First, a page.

Ejusdem generis


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ejusdem generis

(eh-youse-dem generous) adj. Latin for "of the same kind," used to interpret loosely written statutes. Where a law lists specific classes of persons or things and then refers to them in general, the general statements only apply to the same kind of persons or things specifically listed. Example: if a law refers to automobiles, trucks, tractors, motorcycles and other motor-powered vehicles, "vehicles" would not include airplanes, since the list was of land-based transportation.

EJUSDEM GENERIS. Of the same kind.
     2. In the construction of laws, wills and other instruments, when certain things are enumerated, and then a phrase is used which might be construed to include other things, it is generally confined to things ejusdem generas; as, where an act (9 Ann. C. 20) provided that a writ of quo warranto might issue against persons who should usurp "the offices of mayors, bailiffs, port reeves, and other offices, within the cities, towns, corporate boroughs, and places, within Great Britain," &c.; it was held that "other offices" meant offices ejusdem generis; and that the word "places" signified places of the same kind; that is, that the offices must be corporate offices, and the places must be corporate Places. 5 T. R. 375,379; 5 B. & C. 640; 8 D. & Ry. 393; 1 B. & C. 237.
     3. So, in the construction of wills, when certain articles are enumerated, the terra goods is to be restricted to those ejusdem generis. Bac. Ab. Legacies, B; 3 Rand. 191; 3 Atk. 61; Abr. Eq. 201; 2 Atk. 113.

References in periodicals archive ?
noscitur a sociis (associated words canon) and ejusdem generis (residual
and ejusdem generis, where general words follow specific words in a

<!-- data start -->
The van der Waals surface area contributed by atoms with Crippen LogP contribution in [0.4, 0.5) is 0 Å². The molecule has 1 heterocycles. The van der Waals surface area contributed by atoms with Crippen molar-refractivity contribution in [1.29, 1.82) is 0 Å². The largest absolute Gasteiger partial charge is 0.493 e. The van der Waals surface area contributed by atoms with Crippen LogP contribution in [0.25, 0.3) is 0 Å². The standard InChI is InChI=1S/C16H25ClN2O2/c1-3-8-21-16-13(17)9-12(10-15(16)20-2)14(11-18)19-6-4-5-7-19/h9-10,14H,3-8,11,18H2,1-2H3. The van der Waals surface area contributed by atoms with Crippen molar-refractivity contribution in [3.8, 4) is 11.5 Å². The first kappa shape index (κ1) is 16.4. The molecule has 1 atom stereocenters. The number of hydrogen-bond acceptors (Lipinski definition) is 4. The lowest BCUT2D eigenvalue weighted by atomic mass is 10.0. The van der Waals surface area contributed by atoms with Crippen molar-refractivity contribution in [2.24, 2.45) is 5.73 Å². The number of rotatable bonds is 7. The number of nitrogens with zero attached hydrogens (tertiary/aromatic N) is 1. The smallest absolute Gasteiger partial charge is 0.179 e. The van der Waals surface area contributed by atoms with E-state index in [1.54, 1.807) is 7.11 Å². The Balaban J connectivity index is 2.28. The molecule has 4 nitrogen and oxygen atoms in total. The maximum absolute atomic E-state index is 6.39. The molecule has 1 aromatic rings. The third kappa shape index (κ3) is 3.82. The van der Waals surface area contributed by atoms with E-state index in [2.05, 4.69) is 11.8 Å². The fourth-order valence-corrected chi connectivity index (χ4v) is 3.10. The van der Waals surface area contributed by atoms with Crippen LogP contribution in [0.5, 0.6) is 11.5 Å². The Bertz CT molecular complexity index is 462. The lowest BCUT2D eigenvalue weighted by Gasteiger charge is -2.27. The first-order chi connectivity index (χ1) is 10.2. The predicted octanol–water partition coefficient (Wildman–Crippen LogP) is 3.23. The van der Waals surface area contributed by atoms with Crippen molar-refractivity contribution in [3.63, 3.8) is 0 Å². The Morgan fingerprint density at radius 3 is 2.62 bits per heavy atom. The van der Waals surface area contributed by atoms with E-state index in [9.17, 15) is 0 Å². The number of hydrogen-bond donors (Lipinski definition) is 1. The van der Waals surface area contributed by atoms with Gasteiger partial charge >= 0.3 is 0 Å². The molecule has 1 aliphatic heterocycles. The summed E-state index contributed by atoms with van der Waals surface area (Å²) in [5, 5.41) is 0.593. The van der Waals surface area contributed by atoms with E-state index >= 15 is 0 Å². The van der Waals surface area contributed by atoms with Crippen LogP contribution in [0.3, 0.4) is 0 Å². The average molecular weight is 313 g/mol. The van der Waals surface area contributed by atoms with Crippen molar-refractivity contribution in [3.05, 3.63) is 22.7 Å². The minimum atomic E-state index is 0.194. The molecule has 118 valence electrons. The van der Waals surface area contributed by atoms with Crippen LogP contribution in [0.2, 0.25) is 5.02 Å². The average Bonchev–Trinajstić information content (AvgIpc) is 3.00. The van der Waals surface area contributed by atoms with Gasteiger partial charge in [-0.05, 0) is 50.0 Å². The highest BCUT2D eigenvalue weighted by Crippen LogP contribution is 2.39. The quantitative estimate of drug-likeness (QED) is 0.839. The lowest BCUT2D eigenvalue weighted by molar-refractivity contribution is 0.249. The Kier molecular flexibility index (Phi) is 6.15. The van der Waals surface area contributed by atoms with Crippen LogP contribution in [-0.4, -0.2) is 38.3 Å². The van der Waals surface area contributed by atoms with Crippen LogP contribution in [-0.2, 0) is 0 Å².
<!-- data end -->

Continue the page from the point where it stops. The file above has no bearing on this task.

Specifically, ejusdem generis and the canon of harmonious interpretation counsel in favor of narrowly defining "object" and "official proceeding.
22) The manual explains that the inclusion of "but is not limited to" in a list is redundant "because ejusdem generis relates only to the kind or class of persons or things that are unspecified and does not preclude the inclusion of other unspecified persons or things.
the word "vehicle" includes only conveyances that travel on the ground; that an airplane is not a vehicle but a ship; and that, under the doctrine of ejusdem generis, the phrase "any other self-propelled vehicle" cannot be construed to include an airplane.
On appeal, the 10th Circuit affirmed the conviction, rejecting McBoyle's contention that "the word 'vehicle' includes only conveyances that travel on the ground; that an airplane is not a vehicle but a ship; and that, under the doctrine of ejusdem generis, the phrase 'any other self-propelled vehicle' cannot be construed to include an airplane.
123) Ejusdem generis is a variation on the maxim noscitur a sociis, meaning "of the same kind.
This is usually described as the ejusdem generis doctrine.
By comparison, 47% of rule drafters responded that they knew ejusdem generis by name.
They expressly follow the treaty's phrase "such as" and are therefore clearly "mentioned rather for example than by way of exclusion" (7)--a circumstance known to obviate application of a rigid ejusdem generis doctrine.